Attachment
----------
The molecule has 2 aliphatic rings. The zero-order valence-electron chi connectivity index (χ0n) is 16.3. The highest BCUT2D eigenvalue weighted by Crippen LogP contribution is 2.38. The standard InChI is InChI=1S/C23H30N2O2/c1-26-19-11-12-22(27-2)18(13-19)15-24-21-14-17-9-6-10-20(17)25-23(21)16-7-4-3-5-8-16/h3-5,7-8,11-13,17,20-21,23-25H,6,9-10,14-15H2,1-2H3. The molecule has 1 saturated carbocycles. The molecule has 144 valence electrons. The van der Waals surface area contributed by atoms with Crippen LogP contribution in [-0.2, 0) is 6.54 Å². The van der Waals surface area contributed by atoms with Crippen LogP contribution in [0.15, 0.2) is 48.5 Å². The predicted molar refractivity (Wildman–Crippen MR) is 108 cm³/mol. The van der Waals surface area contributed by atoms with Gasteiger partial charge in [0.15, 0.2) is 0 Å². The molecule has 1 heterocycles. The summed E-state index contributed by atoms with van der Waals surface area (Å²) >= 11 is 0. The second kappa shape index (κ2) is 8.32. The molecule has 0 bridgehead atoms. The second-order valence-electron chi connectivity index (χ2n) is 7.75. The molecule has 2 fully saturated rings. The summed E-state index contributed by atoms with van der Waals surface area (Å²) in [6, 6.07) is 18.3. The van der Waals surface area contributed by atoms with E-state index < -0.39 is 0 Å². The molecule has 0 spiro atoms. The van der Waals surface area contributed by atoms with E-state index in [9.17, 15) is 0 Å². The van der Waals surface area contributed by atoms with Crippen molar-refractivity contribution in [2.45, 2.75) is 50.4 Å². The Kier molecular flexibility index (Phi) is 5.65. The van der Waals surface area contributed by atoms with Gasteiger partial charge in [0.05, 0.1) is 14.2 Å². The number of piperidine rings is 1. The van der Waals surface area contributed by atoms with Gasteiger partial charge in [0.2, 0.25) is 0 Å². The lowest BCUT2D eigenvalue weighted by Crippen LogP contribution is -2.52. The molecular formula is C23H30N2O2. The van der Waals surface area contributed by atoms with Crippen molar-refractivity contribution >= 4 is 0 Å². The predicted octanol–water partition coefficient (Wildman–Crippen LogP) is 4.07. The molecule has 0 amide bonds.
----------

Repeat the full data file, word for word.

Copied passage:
The molecule has 2 aliphatic rings. The zero-order valence-electron chi connectivity index (χ0n) is 16.3. The highest BCUT2D eigenvalue weighted by Crippen LogP contribution is 2.38. The standard InChI is InChI=1S/C23H30N2O2/c1-26-19-11-12-22(27-2)18(13-19)15-24-21-14-17-9-6-10-20(17)25-23(21)16-7-4-3-5-8-16/h3-5,7-8,11-13,17,20-21,23-25H,6,9-10,14-15H2,1-2H3. The molecule has 1 saturated carbocycles. The molecule has 144 valence electrons. The van der Waals surface area contributed by atoms with Crippen LogP contribution in [-0.2, 0) is 6.54 Å². The van der Waals surface area contributed by atoms with Crippen LogP contribution in [0.15, 0.2) is 48.5 Å². The predicted molar refractivity (Wildman–Crippen MR) is 108 cm³/mol. The van der Waals surface area contributed by atoms with Gasteiger partial charge in [0.15, 0.2) is 0 Å². The molecule has 1 heterocycles. The summed E-state index contributed by atoms with van der Waals surface area (Å²) >= 11 is 0. The second kappa shape index (κ2) is 8.32. The molecule has 0 bridgehead atoms. The second-order valence-electron chi connectivity index (χ2n) is 7.75. The molecule has 2 fully saturated rings. The summed E-state index contributed by atoms with van der Waals surface area (Å²) in [6, 6.07) is 18.3. The van der Waals surface area contributed by atoms with E-state index < -0.39 is 0 Å². The molecule has 0 spiro atoms. The van der Waals surface area contributed by atoms with E-state index in [9.17, 15) is 0 Å². The van der Waals surface area contributed by atoms with Crippen molar-refractivity contribution in [2.45, 2.75) is 50.4 Å². The Kier molecular flexibility index (Phi) is 5.65. The van der Waals surface area contributed by atoms with Gasteiger partial charge in [0.05, 0.1) is 14.2 Å². The number of piperidine rings is 1. The van der Waals surface area contributed by atoms with Gasteiger partial charge in [0.2, 0.25) is 0 Å². The lowest BCUT2D eigenvalue weighted by Crippen LogP contribution is -2.52. The molecular formula is C23H30N2O2. The van der Waals surface area contributed by atoms with Crippen molar-refractivity contribution >= 4 is 0 Å². The predicted octanol–water partition coefficient (Wildman–Crippen LogP) is 4.07. The molecule has 0 amide bonds.